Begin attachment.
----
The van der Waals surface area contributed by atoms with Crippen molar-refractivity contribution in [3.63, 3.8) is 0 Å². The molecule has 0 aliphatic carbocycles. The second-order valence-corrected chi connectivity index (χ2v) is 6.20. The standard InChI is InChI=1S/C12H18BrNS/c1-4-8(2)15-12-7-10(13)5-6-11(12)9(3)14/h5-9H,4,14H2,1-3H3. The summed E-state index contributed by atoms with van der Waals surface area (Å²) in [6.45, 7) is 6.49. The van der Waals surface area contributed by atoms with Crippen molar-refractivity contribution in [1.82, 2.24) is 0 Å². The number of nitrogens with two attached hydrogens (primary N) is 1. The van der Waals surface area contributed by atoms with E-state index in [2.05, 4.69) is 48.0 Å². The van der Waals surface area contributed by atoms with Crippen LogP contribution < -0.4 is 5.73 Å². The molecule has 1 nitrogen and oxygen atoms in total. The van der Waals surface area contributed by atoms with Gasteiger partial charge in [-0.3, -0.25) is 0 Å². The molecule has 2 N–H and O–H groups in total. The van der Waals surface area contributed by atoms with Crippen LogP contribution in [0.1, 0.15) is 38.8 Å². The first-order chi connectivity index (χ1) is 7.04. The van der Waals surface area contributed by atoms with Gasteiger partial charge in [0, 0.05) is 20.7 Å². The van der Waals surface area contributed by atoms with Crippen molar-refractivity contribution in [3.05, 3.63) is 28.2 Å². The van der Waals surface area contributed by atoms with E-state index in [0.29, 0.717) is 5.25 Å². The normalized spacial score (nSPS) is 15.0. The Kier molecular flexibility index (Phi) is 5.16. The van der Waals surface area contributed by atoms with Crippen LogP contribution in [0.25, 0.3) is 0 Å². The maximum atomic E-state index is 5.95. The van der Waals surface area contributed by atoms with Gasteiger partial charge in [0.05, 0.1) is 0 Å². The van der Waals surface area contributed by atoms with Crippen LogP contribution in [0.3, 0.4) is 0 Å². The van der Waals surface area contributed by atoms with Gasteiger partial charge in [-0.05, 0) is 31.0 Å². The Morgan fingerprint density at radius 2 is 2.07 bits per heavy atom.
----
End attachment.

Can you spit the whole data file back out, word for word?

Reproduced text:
The van der Waals surface area contributed by atoms with Crippen molar-refractivity contribution in [3.63, 3.8) is 0 Å². The molecule has 0 aliphatic carbocycles. The second-order valence-corrected chi connectivity index (χ2v) is 6.20. The standard InChI is InChI=1S/C12H18BrNS/c1-4-8(2)15-12-7-10(13)5-6-11(12)9(3)14/h5-9H,4,14H2,1-3H3. The summed E-state index contributed by atoms with van der Waals surface area (Å²) in [6.45, 7) is 6.49. The van der Waals surface area contributed by atoms with Crippen molar-refractivity contribution in [1.82, 2.24) is 0 Å². The number of nitrogens with two attached hydrogens (primary N) is 1. The van der Waals surface area contributed by atoms with E-state index in [2.05, 4.69) is 48.0 Å². The van der Waals surface area contributed by atoms with Crippen LogP contribution < -0.4 is 5.73 Å². The molecule has 1 nitrogen and oxygen atoms in total. The van der Waals surface area contributed by atoms with Gasteiger partial charge in [-0.3, -0.25) is 0 Å². The molecule has 2 N–H and O–H groups in total. The van der Waals surface area contributed by atoms with Crippen LogP contribution in [0.1, 0.15) is 38.8 Å². The first-order chi connectivity index (χ1) is 7.04. The van der Waals surface area contributed by atoms with Gasteiger partial charge in [0, 0.05) is 20.7 Å². The van der Waals surface area contributed by atoms with Crippen molar-refractivity contribution in [3.05, 3.63) is 28.2 Å². The van der Waals surface area contributed by atoms with E-state index in [0.29, 0.717) is 5.25 Å². The normalized spacial score (nSPS) is 15.0. The Kier molecular flexibility index (Phi) is 5.16. The van der Waals surface area contributed by atoms with Crippen LogP contribution in [0.25, 0.3) is 0 Å². The maximum atomic E-state index is 5.95. The van der Waals surface area contributed by atoms with Gasteiger partial charge in [0.05, 0.1) is 0 Å². The van der Waals surface area contributed by atoms with Crippen LogP contribution in [0.3, 0.4) is 0 Å². The van der Waals surface area contributed by atoms with Gasteiger partial charge in [-0.05, 0) is 31.0 Å². The Morgan fingerprint density at radius 2 is 2.07 bits per heavy atom.